So the question is simple: What is the common way of saying something in parentheses in a journal paper like engineering or mathematics.

Assume you are talking about a mathematical approach, but in the middle you want to point out to something else, or mention an special case. I give an example:

...our approach is based on the following linear equations....


(now here I want to make a big parenthesis or a break to discuss about something regarding the approach which is not too long to be considered as an Appendix, maybe only one paragraph )

One can think of the other approach such as .....

So the question is it, how this feature is normally handled in papers, and what is the latex function to do so.

  • I think it would be more appropriately typeset as a footnote (or endnote). Jan 20, 2015 at 9:25
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    Can you show an example in an actual paper? I'm having trouble understanding what you are trying to do. If you want to use parentheses, you don't need any special formatting; you just type parentheses around the text. The bit about a "big parenthesis" puzzles me, since I don't recall ever having seen someone use extra large parentheses in ordinary text. In any case, putting a whole paragraph in parentheses can be awkward, so Martin's suggestion may be preferable. Jan 20, 2015 at 9:30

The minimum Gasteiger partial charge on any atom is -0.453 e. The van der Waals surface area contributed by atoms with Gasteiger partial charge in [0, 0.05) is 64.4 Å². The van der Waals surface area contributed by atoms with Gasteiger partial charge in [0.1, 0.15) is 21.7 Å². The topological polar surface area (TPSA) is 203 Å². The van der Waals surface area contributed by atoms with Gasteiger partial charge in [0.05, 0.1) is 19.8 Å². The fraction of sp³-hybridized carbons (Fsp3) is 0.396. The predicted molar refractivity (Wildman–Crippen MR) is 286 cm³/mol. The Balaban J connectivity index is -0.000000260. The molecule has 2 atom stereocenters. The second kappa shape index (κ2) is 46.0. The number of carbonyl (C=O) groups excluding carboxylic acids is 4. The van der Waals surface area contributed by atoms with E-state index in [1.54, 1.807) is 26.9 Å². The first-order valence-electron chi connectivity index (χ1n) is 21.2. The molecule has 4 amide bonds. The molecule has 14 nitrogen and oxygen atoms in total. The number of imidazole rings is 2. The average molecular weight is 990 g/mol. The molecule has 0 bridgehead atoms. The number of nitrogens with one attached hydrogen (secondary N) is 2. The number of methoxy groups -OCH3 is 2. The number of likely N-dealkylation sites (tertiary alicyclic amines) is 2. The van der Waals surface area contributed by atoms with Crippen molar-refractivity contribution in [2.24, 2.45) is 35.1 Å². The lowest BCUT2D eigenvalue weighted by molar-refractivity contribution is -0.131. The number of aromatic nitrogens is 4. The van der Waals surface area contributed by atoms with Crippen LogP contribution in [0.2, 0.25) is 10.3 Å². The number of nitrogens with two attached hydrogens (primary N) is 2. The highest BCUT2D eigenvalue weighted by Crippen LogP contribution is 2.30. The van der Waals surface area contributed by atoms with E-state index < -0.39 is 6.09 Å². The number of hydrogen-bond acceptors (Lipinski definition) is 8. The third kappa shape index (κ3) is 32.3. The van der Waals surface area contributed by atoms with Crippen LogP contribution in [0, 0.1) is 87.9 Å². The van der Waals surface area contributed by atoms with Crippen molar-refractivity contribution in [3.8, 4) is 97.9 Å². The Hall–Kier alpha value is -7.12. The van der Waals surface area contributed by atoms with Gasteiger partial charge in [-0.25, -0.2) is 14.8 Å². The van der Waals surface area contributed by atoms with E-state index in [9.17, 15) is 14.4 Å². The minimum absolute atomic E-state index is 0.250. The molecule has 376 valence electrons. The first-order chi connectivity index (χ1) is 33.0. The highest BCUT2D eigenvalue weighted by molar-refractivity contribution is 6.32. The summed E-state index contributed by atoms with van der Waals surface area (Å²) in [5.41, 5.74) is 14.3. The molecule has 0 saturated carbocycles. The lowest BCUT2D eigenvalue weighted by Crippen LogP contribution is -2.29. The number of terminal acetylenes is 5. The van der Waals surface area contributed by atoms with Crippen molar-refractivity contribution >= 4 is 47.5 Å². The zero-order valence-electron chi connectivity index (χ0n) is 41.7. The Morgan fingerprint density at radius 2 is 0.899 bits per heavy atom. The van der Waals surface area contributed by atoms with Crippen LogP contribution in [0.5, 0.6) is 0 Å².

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    Have you thought about doing it without parentheses?
    – Nobody
    Jan 20, 2015 at 9:30
  • It basically has a footnote functionality, but one paragraph is too much for a footnote and too little to be considered as an Appendix. that's why I'm confused. It would be better to put it in the middle of the text than in footnote I think as it involves equations as well not only text. Jan 20, 2015 at 9:30
  • The word parenthesis here is semantic and generic. When you say something in parenthesis mean that you want to say something extra and if the reader skips that piece, nothing will happen because the rest of the paper will never use or refer to that piece. Jan 20, 2015 at 9:33

2 Answers 2


There are sometimes "remark" blocks that some authors use for discussing aspects that are of substantial interest to some readers but do not strictly belong to the core of the story that you are telling. If you are preparing your document with LaTeX, then such text blocks are called "environments".

An example is given in the Springer Lecture Notes in Computer Science guide for preparing papers, page 4 at the bottom.


When it is the right thing to do, I am comfortable with putting a whole paragraph in a footnote and have done so. The ideal option, however, which some journals will let you do, is to have a sidebar or boxout. This has the same segregating effect as an appendix, but keeps the material closer to its reference.

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